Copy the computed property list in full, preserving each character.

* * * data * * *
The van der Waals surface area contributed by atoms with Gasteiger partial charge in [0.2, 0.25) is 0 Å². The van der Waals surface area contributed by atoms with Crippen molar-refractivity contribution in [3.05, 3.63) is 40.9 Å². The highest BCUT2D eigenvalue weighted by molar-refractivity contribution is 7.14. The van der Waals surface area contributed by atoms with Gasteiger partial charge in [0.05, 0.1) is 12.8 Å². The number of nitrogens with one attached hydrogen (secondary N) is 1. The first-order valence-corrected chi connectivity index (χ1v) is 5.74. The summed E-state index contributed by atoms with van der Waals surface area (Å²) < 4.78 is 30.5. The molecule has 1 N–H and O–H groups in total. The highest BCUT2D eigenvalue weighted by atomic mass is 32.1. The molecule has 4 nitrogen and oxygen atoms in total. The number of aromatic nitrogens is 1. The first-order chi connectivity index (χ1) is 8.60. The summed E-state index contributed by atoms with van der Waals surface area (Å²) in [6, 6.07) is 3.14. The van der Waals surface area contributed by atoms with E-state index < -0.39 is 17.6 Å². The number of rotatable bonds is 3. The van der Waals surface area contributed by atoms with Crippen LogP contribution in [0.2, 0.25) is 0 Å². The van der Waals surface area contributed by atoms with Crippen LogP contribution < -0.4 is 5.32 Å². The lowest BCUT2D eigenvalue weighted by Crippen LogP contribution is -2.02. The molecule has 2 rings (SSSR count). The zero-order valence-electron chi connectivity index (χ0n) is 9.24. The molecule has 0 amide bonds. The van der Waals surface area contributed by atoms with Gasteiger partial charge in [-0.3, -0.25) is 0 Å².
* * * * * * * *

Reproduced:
The van der Waals surface area contributed by atoms with Gasteiger partial charge in [0.2, 0.25) is 0 Å². The van der Waals surface area contributed by atoms with Crippen molar-refractivity contribution in [3.05, 3.63) is 40.9 Å². The highest BCUT2D eigenvalue weighted by molar-refractivity contribution is 7.14. The van der Waals surface area contributed by atoms with Gasteiger partial charge in [0.05, 0.1) is 12.8 Å². The number of nitrogens with one attached hydrogen (secondary N) is 1. The first-order valence-corrected chi connectivity index (χ1v) is 5.74. The summed E-state index contributed by atoms with van der Waals surface area (Å²) < 4.78 is 30.5. The molecule has 1 N–H and O–H groups in total. The highest BCUT2D eigenvalue weighted by atomic mass is 32.1. The molecule has 4 nitrogen and oxygen atoms in total. The number of aromatic nitrogens is 1. The first-order chi connectivity index (χ1) is 8.60. The summed E-state index contributed by atoms with van der Waals surface area (Å²) in [6, 6.07) is 3.14. The van der Waals surface area contributed by atoms with E-state index < -0.39 is 17.6 Å². The number of rotatable bonds is 3. The van der Waals surface area contributed by atoms with Crippen LogP contribution in [0.2, 0.25) is 0 Å². The van der Waals surface area contributed by atoms with Crippen LogP contribution < -0.4 is 5.32 Å². The lowest BCUT2D eigenvalue weighted by Crippen LogP contribution is -2.02. The molecule has 2 rings (SSSR count). The zero-order valence-electron chi connectivity index (χ0n) is 9.24. The molecule has 0 amide bonds. The van der Waals surface area contributed by atoms with Gasteiger partial charge in [-0.3, -0.25) is 0 Å².